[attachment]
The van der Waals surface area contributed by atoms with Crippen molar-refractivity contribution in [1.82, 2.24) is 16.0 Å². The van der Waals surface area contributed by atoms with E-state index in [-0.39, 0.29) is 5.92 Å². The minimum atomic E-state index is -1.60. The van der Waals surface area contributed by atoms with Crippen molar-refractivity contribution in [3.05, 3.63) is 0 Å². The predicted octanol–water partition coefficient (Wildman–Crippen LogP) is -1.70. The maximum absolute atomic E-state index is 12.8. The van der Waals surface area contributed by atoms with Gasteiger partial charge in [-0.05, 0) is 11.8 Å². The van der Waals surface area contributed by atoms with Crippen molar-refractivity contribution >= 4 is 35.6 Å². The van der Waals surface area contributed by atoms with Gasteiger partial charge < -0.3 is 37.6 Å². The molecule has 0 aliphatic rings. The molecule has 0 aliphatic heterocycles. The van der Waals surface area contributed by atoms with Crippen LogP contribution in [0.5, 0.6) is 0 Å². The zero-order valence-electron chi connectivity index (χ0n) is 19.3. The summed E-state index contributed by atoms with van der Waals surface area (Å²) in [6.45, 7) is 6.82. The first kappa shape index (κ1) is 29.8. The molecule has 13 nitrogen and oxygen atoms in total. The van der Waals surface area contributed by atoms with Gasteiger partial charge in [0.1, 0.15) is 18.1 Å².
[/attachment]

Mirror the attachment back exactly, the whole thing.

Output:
The van der Waals surface area contributed by atoms with Crippen molar-refractivity contribution in [1.82, 2.24) is 16.0 Å². The van der Waals surface area contributed by atoms with E-state index in [-0.39, 0.29) is 5.92 Å². The minimum atomic E-state index is -1.60. The van der Waals surface area contributed by atoms with Crippen molar-refractivity contribution in [3.05, 3.63) is 0 Å². The predicted octanol–water partition coefficient (Wildman–Crippen LogP) is -1.70. The maximum absolute atomic E-state index is 12.8. The van der Waals surface area contributed by atoms with Gasteiger partial charge in [-0.05, 0) is 11.8 Å². The van der Waals surface area contributed by atoms with Crippen molar-refractivity contribution >= 4 is 35.6 Å². The van der Waals surface area contributed by atoms with Gasteiger partial charge < -0.3 is 37.6 Å². The molecule has 0 aliphatic rings. The molecule has 0 aliphatic heterocycles. The van der Waals surface area contributed by atoms with Crippen LogP contribution in [0.5, 0.6) is 0 Å². The zero-order valence-electron chi connectivity index (χ0n) is 19.3. The summed E-state index contributed by atoms with van der Waals surface area (Å²) in [6.45, 7) is 6.82. The first kappa shape index (κ1) is 29.8. The molecule has 13 nitrogen and oxygen atoms in total. The van der Waals surface area contributed by atoms with Gasteiger partial charge in [0.1, 0.15) is 18.1 Å².